God's promising Caleb the land whereunto be went, Judges i. 20. Korah and his company envying Moses and Aaron in the
camp, and the earth's opening her mouth and swallowing up Dathan and Abiram, and their company, and a fire from the Lord consuming others of them, Ps. cvi. 16, &c.
What Moses said to the Levites about their inheritance, Num. xviii. 20, &c., referred to, Joshua xiii. 33, “ But unto the tribe of Levi Moses gave not any inheritance; the Lord God of Israel was their inheritance, as he said unto them.”
The people's angering Moses at the water of strife, provoking bis spirit, so that he spake unadvisedly with his lips, so that it went ill with Moses for their sakes, Ps. cvi. 32, 33,
Israel's sending messengers to the king of Edom, saying, “ Let me, I pray thee, pass through thy land," and the king of Edom's refusing to hearken thereto, Judg. xi. 17.
The people's compassing, or going round the land of Edom, going along through the wilderness, Judg. xi. 18, agreeable to Num. xxi. 4, and Deut. ii. 1-8.
The people's passing through a great and terrible wilderness, a land of pits, and of great drought, a waste and desolate country, Jer. ii, 2. 6. Hos. xiii. 5.
The people compassing the land of Moab, and coming by the east side of the land of Moab, and pitching on the other side of Arnon, because Arnon was the border of Moab, Judg. xi. 18, exactly agreeable to the history of the Pentateuch, Num. xxi. 11. 13, and xxii. 36.
The people not being suffered to pass through the land of Moab, Judg. xi. 17, 18.
Israel's sending messengers from their camp in the borders of Moab to Sihon, king of the Amorites, saying, "Let as pass, we pray thee, through thy land,” and Sihon refusing, but gathering all his people together, and coming to Jahaz to fight against Israel, Judg. xi. 18, 19, 20.
God's delivering Sihon and all his people into the hand of Israel, and Israel's possessing their land from Arnon, even unto Jabbok, and from the wilderness even unto Jordan, dwelling in Heshbon and her towns, and in Aroer and her towns, and in all the cities that belonged to Sihon, exactly agreeable to the history, Judg. xi. 21-26. Josh. xxiv. 8. Ps. cxxv. 10, 11, cxxxvi. 17-22.
And afterwards smiting Og, the king of Bashan, and possessing his land, Josh. xxiv. 8. Psalm cxxxv. 10, 11, and cxxxvi. 17-22.
But that Balak, the king of Moab, durst not venture, after he had seen this, to go out against Israel, and never engaged them in battle, until Israel went against them, Judg. xi. 25, 26, agreeable to Num. xxii. 2, and the consequent history.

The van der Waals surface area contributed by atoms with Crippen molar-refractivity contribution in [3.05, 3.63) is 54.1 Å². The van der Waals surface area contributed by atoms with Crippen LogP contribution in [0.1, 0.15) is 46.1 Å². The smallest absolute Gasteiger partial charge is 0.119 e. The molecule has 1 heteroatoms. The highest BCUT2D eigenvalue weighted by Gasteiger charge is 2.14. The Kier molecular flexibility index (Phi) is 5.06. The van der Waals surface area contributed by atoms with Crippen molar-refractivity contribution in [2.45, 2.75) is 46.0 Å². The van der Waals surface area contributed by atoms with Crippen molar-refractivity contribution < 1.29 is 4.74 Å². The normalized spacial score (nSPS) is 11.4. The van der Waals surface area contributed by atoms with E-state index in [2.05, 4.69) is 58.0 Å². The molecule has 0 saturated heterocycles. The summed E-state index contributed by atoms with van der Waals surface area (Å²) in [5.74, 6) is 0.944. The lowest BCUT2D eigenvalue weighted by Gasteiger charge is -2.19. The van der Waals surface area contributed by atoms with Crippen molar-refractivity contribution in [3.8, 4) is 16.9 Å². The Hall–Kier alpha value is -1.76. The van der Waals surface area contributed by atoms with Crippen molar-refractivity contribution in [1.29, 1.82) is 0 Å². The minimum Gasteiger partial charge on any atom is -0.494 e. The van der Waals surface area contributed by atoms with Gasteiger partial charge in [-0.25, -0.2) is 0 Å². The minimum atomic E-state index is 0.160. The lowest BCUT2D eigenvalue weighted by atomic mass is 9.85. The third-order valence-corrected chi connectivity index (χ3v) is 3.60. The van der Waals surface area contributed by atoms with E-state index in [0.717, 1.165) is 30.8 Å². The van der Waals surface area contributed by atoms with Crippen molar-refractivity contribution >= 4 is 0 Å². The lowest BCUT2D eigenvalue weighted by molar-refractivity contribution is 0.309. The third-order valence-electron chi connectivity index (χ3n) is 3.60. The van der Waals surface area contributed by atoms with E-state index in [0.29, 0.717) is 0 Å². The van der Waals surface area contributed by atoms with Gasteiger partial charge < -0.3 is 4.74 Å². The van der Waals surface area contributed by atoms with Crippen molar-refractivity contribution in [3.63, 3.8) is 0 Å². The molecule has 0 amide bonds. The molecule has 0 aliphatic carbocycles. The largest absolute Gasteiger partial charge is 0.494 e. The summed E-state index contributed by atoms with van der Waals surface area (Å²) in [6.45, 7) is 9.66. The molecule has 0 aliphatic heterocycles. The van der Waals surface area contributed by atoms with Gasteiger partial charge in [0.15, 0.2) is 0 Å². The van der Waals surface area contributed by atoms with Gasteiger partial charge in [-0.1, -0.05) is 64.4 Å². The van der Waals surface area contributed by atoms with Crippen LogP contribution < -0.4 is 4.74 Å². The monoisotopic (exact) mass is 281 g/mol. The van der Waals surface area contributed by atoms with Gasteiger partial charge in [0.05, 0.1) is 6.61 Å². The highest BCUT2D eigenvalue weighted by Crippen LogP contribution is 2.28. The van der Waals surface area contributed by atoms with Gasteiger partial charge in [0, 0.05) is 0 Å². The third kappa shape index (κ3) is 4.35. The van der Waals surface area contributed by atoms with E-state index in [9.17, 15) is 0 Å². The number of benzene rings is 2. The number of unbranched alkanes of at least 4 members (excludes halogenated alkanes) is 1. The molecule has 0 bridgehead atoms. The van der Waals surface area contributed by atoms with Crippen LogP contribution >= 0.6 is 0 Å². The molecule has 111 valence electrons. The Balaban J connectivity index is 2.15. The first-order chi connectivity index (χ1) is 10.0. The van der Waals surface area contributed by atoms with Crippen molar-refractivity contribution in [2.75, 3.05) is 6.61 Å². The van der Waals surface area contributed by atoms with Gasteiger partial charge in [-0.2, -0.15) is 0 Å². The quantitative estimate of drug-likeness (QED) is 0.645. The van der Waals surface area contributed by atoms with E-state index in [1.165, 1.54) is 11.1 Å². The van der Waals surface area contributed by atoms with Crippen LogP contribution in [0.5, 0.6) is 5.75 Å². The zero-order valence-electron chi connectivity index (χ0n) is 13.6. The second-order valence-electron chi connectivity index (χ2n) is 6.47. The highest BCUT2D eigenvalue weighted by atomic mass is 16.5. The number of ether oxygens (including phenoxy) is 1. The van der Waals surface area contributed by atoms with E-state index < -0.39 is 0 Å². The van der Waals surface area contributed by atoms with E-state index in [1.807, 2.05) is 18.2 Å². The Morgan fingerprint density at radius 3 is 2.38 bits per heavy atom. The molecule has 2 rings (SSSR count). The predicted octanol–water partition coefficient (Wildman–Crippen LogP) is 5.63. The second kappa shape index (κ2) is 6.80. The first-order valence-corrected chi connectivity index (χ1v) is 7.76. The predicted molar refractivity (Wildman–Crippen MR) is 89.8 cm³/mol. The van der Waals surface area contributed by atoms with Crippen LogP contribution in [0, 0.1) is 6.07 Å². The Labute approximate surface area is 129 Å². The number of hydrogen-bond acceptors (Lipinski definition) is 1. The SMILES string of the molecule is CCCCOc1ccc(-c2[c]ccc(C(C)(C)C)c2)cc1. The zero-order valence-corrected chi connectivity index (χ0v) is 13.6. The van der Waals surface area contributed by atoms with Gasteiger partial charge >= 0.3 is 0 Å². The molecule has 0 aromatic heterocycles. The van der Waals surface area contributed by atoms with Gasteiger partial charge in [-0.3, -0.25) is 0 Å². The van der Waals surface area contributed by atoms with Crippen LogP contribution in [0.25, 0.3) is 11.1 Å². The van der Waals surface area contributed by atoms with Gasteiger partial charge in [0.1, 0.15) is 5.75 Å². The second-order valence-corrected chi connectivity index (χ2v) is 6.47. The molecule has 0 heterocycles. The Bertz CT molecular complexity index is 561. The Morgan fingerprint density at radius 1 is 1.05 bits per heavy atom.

Balak’s stirring Balaam, the son of Beor, to curse the people, and God's turning the curse into a blessing, while Israel abode in Shittim, Josh. xxiv. 9, 10. Micah vi. 5.
Israel's sinning by joining themselves to Baal Peor, and eating the sacrifices of their gods, and God's being provoked, and executing wrath on the congregation for this sin, and Phineas's executing judgment on this occasion, that was counted to him for righteousness unto all generations for evermore, Psalm cvi. 28-31.
The war of Israel with Balak, and their victory, Josh. xxiv. 9, 10.
The people's long sojourning in the wilderness, Josh. xxiv. 7, and Isai. Jxjii. 9.
God's speaking from time to time to Moses and Aaron from a pillar of cloud, Ps. xcix. 6, 7.
Moses's faithfulness in his office, Ps. xcix. 7, agreeable to Num. xii. 7. Their great perverseness, hardness of heart of that generation, and their frequent rebellions, and provoking, and vexing God's Spirit, and tempting of him in the wilderness, even for forty years, Ps. lxxviii. throughout, especially ver. 40, 41, and Ixxxi. 11, 12, and xcv. 8-11. Isai. Ixiii. 10. Ezek. xx. 13.
God's repeated and continual judgments against them, wasting them by a great mortality that pursued and destroyed with great manifestations of divine wrath. Ps. xc. Isai. Ixiii. 10.
God's often pardoning and sparing the people, so as to forbear to destroy the whole congregation at Moses's intercession, but yet not without giving great manifestations of his wrath towards their sins, taking vengeance of their inventions, as Moses ground their calf to powder, Ps. Ixxviii. 38, &c., and xcix.
The people's promising time after time to repent when smitten with terrible judgments, but yet turning again quickly to sin, not being steadfast in God's covenant, Ps. Ixxviii. 31—37.
God's showing great favour to the young generation, Jeremiah xxxi. 2.